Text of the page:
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Legal Education in Late Medieval England: How Did Provincial Scriveners Learn Their Law?

  • Kitrina Bevan
Chapter
Part of the World Histories of Crime, Culture and Violence book series (WHCCV)

Abstract

Despite representing an understudied group in terms of the history of the legal profession, as legal scribes, provincial scriveners made significant contributions to medieval England’s legal and scribal culture. This chapter identifies some of the many scriveners who worked beyond the control of London’s Scriveners’ Company to examine the various avenues and opportunities available to them to acquire the legal and linguistic literacy required to practise the law at this time. It evaluates how these laymen “learned” their law, passed on their knowledge, and forged their own unique career paths in the countryside. Set against the backdrop of an increasingly “professional” legal profession, this chapter presents evidence to support the theory that scrivening was learned and practised by a largely self-sufficient and self-sustaining community of scribes.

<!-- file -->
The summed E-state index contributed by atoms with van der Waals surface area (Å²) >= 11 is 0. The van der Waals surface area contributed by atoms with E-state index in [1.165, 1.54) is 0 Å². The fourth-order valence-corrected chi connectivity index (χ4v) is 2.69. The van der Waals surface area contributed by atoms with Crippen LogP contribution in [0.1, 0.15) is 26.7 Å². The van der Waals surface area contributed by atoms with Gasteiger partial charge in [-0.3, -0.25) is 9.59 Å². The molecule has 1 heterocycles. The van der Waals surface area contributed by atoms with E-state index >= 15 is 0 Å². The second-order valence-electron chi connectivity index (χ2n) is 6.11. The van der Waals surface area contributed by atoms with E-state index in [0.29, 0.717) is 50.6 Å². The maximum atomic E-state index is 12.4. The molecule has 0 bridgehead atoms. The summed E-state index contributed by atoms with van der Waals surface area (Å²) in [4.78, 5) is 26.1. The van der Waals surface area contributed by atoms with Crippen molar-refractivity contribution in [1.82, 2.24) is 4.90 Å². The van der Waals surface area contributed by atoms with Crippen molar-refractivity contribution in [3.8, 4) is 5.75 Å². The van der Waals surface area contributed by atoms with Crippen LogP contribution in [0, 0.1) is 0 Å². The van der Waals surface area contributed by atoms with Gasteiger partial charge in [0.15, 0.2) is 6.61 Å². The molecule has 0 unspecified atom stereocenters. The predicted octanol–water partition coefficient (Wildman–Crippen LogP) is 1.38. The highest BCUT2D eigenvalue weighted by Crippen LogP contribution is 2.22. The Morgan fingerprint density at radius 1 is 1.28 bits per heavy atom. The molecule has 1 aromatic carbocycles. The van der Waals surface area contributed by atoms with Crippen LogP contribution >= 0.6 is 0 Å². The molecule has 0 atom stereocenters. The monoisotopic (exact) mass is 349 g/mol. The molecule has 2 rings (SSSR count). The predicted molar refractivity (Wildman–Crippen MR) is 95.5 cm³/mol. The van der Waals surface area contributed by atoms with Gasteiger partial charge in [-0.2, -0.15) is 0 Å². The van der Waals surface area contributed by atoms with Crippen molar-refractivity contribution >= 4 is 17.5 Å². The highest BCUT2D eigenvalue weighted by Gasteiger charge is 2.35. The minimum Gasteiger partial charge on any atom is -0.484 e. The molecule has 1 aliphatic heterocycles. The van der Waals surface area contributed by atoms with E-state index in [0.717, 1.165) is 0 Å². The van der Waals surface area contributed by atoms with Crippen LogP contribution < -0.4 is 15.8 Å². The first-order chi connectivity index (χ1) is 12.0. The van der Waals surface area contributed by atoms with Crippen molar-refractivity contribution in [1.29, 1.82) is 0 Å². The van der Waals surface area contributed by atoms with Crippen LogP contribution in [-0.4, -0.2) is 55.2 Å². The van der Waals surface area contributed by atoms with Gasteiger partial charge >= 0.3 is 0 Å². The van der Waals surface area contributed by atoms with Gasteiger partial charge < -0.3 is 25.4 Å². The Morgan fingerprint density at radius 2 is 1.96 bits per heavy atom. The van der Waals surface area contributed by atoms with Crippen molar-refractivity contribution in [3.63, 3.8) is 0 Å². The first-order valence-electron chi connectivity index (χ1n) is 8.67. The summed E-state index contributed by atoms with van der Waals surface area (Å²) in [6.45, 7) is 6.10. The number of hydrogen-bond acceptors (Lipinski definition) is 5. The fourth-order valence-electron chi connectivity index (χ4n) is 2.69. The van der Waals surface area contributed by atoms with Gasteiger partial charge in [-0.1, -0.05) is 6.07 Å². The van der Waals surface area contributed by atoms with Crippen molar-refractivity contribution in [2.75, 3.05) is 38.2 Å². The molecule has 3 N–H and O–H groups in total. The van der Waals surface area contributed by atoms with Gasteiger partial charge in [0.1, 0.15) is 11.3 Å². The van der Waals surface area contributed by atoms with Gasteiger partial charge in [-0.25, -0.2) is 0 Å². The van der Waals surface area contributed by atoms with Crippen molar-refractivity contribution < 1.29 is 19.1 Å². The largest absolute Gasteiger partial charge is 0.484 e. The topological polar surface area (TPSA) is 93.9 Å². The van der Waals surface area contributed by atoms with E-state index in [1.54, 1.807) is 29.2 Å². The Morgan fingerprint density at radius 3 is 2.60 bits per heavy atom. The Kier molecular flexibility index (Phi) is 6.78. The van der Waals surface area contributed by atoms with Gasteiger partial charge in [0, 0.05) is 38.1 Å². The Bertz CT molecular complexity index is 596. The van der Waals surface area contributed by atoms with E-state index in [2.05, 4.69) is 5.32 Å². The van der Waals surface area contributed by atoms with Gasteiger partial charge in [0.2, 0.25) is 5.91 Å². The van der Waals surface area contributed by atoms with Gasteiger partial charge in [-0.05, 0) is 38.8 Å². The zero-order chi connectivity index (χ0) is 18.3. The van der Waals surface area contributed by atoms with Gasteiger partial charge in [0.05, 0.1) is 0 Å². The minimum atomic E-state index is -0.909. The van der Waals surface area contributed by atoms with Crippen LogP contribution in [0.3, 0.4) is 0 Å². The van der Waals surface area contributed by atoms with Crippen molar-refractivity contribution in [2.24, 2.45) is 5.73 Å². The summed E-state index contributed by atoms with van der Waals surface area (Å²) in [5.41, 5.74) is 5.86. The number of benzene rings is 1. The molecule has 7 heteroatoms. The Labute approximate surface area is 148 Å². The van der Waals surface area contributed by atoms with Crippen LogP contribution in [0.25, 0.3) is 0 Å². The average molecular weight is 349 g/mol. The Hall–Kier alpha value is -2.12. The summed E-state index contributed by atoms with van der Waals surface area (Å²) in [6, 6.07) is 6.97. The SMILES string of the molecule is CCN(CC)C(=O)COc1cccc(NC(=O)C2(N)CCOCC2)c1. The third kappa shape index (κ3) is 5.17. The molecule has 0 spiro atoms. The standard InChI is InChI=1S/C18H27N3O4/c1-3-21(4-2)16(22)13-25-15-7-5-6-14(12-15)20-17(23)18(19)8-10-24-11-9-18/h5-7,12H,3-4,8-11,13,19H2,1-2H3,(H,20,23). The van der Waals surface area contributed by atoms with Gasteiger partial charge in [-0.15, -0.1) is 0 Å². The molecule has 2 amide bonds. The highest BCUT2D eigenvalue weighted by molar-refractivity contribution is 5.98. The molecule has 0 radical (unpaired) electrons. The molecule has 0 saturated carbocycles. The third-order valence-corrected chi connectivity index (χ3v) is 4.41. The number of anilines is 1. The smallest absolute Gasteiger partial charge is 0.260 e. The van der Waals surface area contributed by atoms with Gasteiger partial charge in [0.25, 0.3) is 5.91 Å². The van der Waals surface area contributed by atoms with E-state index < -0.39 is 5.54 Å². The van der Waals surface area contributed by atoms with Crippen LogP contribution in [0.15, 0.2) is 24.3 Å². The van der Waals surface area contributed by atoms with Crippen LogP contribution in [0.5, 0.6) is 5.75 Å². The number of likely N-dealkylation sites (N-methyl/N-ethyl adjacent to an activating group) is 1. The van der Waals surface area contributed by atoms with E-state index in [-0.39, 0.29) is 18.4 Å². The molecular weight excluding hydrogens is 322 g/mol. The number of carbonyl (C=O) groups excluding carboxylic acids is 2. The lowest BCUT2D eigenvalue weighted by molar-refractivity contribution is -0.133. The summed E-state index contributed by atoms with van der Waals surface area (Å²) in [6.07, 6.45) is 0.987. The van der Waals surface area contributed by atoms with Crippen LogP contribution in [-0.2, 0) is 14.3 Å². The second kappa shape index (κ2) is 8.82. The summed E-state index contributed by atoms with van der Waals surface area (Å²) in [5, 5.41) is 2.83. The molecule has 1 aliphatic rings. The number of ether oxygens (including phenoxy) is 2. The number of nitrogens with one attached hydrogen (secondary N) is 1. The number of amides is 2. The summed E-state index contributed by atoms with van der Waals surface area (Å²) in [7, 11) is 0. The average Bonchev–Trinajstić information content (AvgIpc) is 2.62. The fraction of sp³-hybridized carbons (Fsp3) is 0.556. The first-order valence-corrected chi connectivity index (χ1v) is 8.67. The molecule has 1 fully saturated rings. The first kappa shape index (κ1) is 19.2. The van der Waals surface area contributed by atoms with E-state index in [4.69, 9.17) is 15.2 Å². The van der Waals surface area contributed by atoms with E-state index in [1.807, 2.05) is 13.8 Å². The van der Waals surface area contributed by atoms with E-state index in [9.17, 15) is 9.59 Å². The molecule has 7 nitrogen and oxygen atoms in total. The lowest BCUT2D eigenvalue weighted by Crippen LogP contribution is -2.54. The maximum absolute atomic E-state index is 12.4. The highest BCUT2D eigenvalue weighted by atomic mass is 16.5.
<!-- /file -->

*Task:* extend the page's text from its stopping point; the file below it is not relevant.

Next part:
Keywords

Scriveners Clerks Legal education Legal literacy Legal profession England Middle Ages Scribes Business schools Legal languages 

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Copyright information

© The Author(s) 2019

Authors and Affiliations

  • Kitrina Bevan
    • 1
  1. 1.Independent ScholarSt. CatharinesCanada

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